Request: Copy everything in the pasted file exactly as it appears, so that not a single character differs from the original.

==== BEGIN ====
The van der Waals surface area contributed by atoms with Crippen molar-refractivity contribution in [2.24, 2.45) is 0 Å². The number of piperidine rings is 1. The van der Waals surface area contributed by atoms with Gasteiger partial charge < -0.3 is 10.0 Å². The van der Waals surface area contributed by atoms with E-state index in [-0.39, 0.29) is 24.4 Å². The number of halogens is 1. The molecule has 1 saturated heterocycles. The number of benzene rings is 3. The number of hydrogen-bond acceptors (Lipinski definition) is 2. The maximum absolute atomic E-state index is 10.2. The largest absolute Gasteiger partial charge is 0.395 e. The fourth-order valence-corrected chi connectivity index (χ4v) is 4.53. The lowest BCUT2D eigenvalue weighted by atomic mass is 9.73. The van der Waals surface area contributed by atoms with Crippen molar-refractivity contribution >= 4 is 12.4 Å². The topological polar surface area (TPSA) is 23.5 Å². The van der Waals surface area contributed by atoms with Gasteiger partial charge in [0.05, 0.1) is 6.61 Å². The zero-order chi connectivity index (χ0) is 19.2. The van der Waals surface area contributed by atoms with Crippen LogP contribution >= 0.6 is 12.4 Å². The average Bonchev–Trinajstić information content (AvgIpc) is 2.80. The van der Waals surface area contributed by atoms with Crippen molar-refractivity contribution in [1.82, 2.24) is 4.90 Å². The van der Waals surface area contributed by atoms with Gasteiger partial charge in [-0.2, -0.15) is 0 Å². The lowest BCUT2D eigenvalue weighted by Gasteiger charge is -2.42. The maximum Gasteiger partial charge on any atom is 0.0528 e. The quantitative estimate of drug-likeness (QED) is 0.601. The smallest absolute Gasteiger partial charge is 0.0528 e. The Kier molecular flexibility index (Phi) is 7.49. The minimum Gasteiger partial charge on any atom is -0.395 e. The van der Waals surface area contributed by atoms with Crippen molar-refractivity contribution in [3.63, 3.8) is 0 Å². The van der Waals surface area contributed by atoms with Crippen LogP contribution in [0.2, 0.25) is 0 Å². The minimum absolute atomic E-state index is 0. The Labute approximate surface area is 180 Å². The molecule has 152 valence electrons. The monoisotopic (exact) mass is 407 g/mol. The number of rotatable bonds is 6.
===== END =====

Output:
The van der Waals surface area contributed by atoms with Crippen molar-refractivity contribution in [2.24, 2.45) is 0 Å². The number of piperidine rings is 1. The van der Waals surface area contributed by atoms with Gasteiger partial charge < -0.3 is 10.0 Å². The van der Waals surface area contributed by atoms with E-state index in [-0.39, 0.29) is 24.4 Å². The number of halogens is 1. The molecule has 1 saturated heterocycles. The number of benzene rings is 3. The number of hydrogen-bond acceptors (Lipinski definition) is 2. The maximum absolute atomic E-state index is 10.2. The largest absolute Gasteiger partial charge is 0.395 e. The fourth-order valence-corrected chi connectivity index (χ4v) is 4.53. The lowest BCUT2D eigenvalue weighted by atomic mass is 9.73. The van der Waals surface area contributed by atoms with Crippen molar-refractivity contribution >= 4 is 12.4 Å². The topological polar surface area (TPSA) is 23.5 Å². The van der Waals surface area contributed by atoms with Gasteiger partial charge in [0.05, 0.1) is 6.61 Å². The zero-order chi connectivity index (χ0) is 19.2. The van der Waals surface area contributed by atoms with Crippen LogP contribution >= 0.6 is 12.4 Å². The average Bonchev–Trinajstić information content (AvgIpc) is 2.80. The van der Waals surface area contributed by atoms with Crippen molar-refractivity contribution in [1.82, 2.24) is 4.90 Å². The van der Waals surface area contributed by atoms with Gasteiger partial charge in [-0.2, -0.15) is 0 Å². The lowest BCUT2D eigenvalue weighted by Gasteiger charge is -2.42. The maximum Gasteiger partial charge on any atom is 0.0528 e. The quantitative estimate of drug-likeness (QED) is 0.601. The smallest absolute Gasteiger partial charge is 0.0528 e. The Kier molecular flexibility index (Phi) is 7.49. The minimum Gasteiger partial charge on any atom is -0.395 e. The van der Waals surface area contributed by atoms with Crippen molar-refractivity contribution in [3.63, 3.8) is 0 Å². The van der Waals surface area contributed by atoms with Crippen LogP contribution in [0.2, 0.25) is 0 Å². The minimum absolute atomic E-state index is 0. The Labute approximate surface area is 180 Å². The molecule has 152 valence electrons. The monoisotopic (exact) mass is 407 g/mol. The number of rotatable bonds is 6.